Thank you all for your replies as ever I am so grateful ......We had a lovely Social Worker come out this afternoon and of course Mum said point blank "NO THANK YOU" to " a temporary stay in a convalescence home" lovely way the lady put it to her... and although she said she can clearly see that Mums dementia is bad she has enough capacity to say no.... so she said well in that case Im going to tell you and I'm not sure you understand fully but I am putting your dear Daughter at risk ....she is nearing a full on nervous breakdown and I am going to insist along with her Doctor that she is to have complete bed rest for 2 weeks and if you still refuse a lovely stay in a lovely little nursing place then you will have to rely on care coming in to your home to allow your daughter to get better ... Mum said I'm not going anywhere they will have to come here then and then promptly went back off to sleep.

She then concentrated on me she told me that no one can be safeguarded 24/7 even in care homes so with 4 care calls going in Mum was obviously going to be at slightly more risk but she probably would be in a care home but at least she would be regularly checked on and I must use this opportunity to take a step back ....said she couldn't force me not to go but she sincerely hoped I was taking it all on board.

I think basically what they're trying to do is force a crisis so that Mum doesn't have a say in it told me they were more concerned about me than Mum .....Day at a time folks lets see how it goes right at this very moment I'm completely numb could be on this earth or fullers earth no quite sure but once again thank you all.......Mum is self funding by the way has no savings but does get attendance allowance and owns her own home.

Carers start tomorrow morning so I will be there for the first one cos they wont be able to get in Dads key safe has broken so shes ordered a new one xxxxxx
She is NOT self funding UNTIL she moves into a home permanently. How old are you??
I knew you'd be able to help BB...Social Worker said that because she own her home she would have to pay for care out of her AA but we have a finance guy coming after Christmas to sort all that out ...first few weeks are free apparently...I was 61 in September xx
Are you living in your mum's home? If so, at 61 yourself you MAY be able to go on living in it, and it won't be taken into consideration for her fees.

BUT, on the other hand, I suspect the reason the SW is being so lovely to you (and I'm SOOOOO glad she is!), is doubtless influenced by knowing that moving your mum into residential care won't cost the council!!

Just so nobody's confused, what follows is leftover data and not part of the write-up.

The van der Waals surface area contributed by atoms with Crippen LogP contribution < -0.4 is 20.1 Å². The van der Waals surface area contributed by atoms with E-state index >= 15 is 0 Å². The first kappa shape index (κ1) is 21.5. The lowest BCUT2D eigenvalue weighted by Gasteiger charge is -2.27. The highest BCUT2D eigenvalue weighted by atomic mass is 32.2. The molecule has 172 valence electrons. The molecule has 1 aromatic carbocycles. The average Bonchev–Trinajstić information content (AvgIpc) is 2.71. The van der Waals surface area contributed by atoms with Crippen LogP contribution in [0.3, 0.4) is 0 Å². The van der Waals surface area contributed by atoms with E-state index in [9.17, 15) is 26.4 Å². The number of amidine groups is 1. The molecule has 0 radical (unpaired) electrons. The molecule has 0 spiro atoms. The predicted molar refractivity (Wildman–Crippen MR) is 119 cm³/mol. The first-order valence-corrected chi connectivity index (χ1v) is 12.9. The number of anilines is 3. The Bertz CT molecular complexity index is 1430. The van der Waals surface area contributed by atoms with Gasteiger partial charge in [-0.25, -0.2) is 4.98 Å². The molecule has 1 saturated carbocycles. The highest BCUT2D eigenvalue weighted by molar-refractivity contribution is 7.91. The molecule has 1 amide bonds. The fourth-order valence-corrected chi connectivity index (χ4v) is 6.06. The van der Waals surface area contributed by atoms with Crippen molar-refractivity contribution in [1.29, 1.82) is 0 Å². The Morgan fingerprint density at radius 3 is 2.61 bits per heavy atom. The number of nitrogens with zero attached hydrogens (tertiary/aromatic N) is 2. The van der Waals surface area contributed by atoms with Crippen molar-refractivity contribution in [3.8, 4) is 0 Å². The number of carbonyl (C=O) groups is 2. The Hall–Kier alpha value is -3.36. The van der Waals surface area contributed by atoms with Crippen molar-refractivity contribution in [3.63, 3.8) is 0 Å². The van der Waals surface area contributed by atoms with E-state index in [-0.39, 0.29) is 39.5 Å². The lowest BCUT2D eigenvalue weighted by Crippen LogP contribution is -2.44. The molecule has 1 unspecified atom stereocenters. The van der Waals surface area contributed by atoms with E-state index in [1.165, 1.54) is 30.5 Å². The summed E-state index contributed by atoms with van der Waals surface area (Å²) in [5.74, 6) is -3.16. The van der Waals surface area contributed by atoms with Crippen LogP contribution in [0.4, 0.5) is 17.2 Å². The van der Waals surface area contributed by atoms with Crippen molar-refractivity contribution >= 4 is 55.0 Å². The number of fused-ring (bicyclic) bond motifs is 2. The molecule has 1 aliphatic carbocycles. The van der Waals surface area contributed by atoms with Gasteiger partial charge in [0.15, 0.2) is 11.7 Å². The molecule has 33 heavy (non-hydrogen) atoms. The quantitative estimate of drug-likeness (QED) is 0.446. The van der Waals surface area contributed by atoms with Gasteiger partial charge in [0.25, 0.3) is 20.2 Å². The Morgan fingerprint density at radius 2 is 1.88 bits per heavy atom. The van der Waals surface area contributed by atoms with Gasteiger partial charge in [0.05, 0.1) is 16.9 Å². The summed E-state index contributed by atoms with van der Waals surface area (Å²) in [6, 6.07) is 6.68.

SO, my advice is to definitely check out your 'rights' (great you've got a financial adviser, but also make use of the excellent set of experts here - forum members AND the 'officials' at CUK - email them for an authoritative answer), because you may have to play a 'cunning game' with SS if you ARE entitled to stay on in the house and it NOT being sold to pay her fees.

If you 'time' it right you can get the SW 'on your side' (as she is - hurrah for now) to get your mum INTO care (if that initial period is paid for by SS anyway - no skin off SW's back long term) but then once she is there and becomes 'long term' resident, THEN you play the 'Oh, I'm 61 so I don't have to sell her house to pay for care because I live in it!'......

As I say, DO get truly expert and authoratitive info here, as you may launch a battle royal with SS/council otherwise? (ie, they will love you if your mum is self-funding, and hate you if THEY have to pay).

All that said, thank GOODNESS the SW sees how collapsed you are - Mum really 'hasn't a clue' any more, and it could well be that a DOLS (Deprivation of Liberty) is 'put' on her and she is moved into a care home whether she wants to or not.

So gla the SW spelt out that YOU are going 'off sick' and your mum either puts up with you NOT being 'on hand' OR she agrees to have at the least respite care (until she is fully residential)(don't tell her that)!
No Jenny don't live with Mum but feel as though I might as well do at the moment xx
In that case, then retreat to home and let the carers take over.
First though, remove any valuables from mum's house, and lock any internal doors to rooms the carers don't need access to. Does mum have a Key Safe so that they can get in and out without you?